My situation is this:

  • I have an external hard drive that holds all of my folders in my /home/ directory (/Documents, /Pictures blah blah all in the root of the external HDD)
  • I have used rsync -r ./dir-on-computer/ ./dir-on-external-drive/ for the last couple months.
    Recently I've noticed that it takes a while when i use it and it seems to not just copy files I've changed but also ones I haven't.

It's probably just my lack of patience, but I also have seen rsync -av be used as well for other people's backups (I know the whole archive and verbose tags, but just wondering what the difference is between -av and -r).

So, overall I would like advice on two things:

  • Better ways of using rsync, to make sure it is incremental
  • (another problem) I would like to rsync the files in my Music directory without rsyncing the subdirectories in the Music directory (/Music/other-stuff)

I know I am being pretty lazy by asking this question instead of ploughing google for info, but I would appreciate it if you could give any informaton for my situation.

  • There are better options than rsync out there, and rsync isn't natively incremental. I've been using Borg Backup for a few months. It's young, and I've had problems with it leaving stray locks behind, but I'm staying with it for now. I expect it will improve. Jun 23, 2017 at 17:46
  • see the --whole-file option on the man page. Note particularly that --whole-file is applied by default when both the source and destination are local paths, rather than using rsync over the network, where the delta transfer algorithm is used. Jun 23, 2017 at 17:48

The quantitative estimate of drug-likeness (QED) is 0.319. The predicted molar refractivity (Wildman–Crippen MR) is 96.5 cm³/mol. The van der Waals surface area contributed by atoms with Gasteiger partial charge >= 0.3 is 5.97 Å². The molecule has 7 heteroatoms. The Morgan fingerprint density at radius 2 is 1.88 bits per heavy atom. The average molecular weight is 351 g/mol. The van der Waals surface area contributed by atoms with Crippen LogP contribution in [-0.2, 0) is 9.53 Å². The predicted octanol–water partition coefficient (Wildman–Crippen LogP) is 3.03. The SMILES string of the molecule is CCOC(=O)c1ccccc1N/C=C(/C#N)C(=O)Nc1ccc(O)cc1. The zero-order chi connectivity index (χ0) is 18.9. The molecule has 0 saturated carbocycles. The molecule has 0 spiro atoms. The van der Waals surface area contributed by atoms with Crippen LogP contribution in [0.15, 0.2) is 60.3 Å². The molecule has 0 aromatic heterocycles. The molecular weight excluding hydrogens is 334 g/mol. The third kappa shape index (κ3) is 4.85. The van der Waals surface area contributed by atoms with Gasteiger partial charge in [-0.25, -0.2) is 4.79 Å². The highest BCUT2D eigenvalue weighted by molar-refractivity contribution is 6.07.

2 Answers 2


Quick solution, use: First make a dry run ('n') to make sure if rsync is doing right

 rsync -anPv Documents/Pictures/ /media/HDD/Pictures/

Then sync the folders

 rsync -aPv Documents/Pictures/ /media/HDD/Pictures/

If you want to skip some folders:

rsync -aPv --exclude Documents/Pictures/UNWANTED Documents/Pictures/ /media/HDD/Pictures/

This is a good place to check-out more details http://www.thegeekstuff.com/2011/01/rsync-exclude-files-and-folders/?utm_source=feedburner

  • 1
    The first and second example commands are identical. Not expected so, right? Jan 4, 2020 at 2:16
  • 1
    No, if you look closely the first has the -n switch witch the second one hasn't this is to perform a dry run as the author points out.
    – kl0z
    Dec 27, 2020 at 11:26
  • @kl0z Yes you are right Dec 28, 2020 at 14:47

Why do you copy all files again and again. From rsync man page you can read:

        -I, --ignore-times
              Normally rsync will skip any files that are already the same size and have the same modification timestamp.  This option turns off this "quick check" behavior, causing all files to be updated.

And a is set of few other switches along with t:

        -a, --archive               archive mode; equals -rlptgoD (no -H,-A,-X)
        -t, --times                 preserve modification times

So, as far as I understand it, you are copying files and you give them current timestamp (current as for time of backup) and next time when you perform backup rsync assumes that file is different. I would advice to use -a switch as it also sets permissions and ownership of files.

As for second question I would consider using --exclude=PATTERN switch.

  • I've been an idiot. So, you suggest to use the -a tag instead of the -r tag? (using the -I tag too?)
    – Jaimin
    Jun 23, 2017 at 17:16
  • @62-6f-62: I'm not by computer right now. -l (small L letter) is included in -a switch (if I remember correctly) and is used to copy symbolic links. If you are referring to --ignore-times then I suggest to use -a only. It should keep timestamps correctly (assuming that file system on external drive can handle it).
    – Kalavan
    Jun 23, 2017 at 17:33

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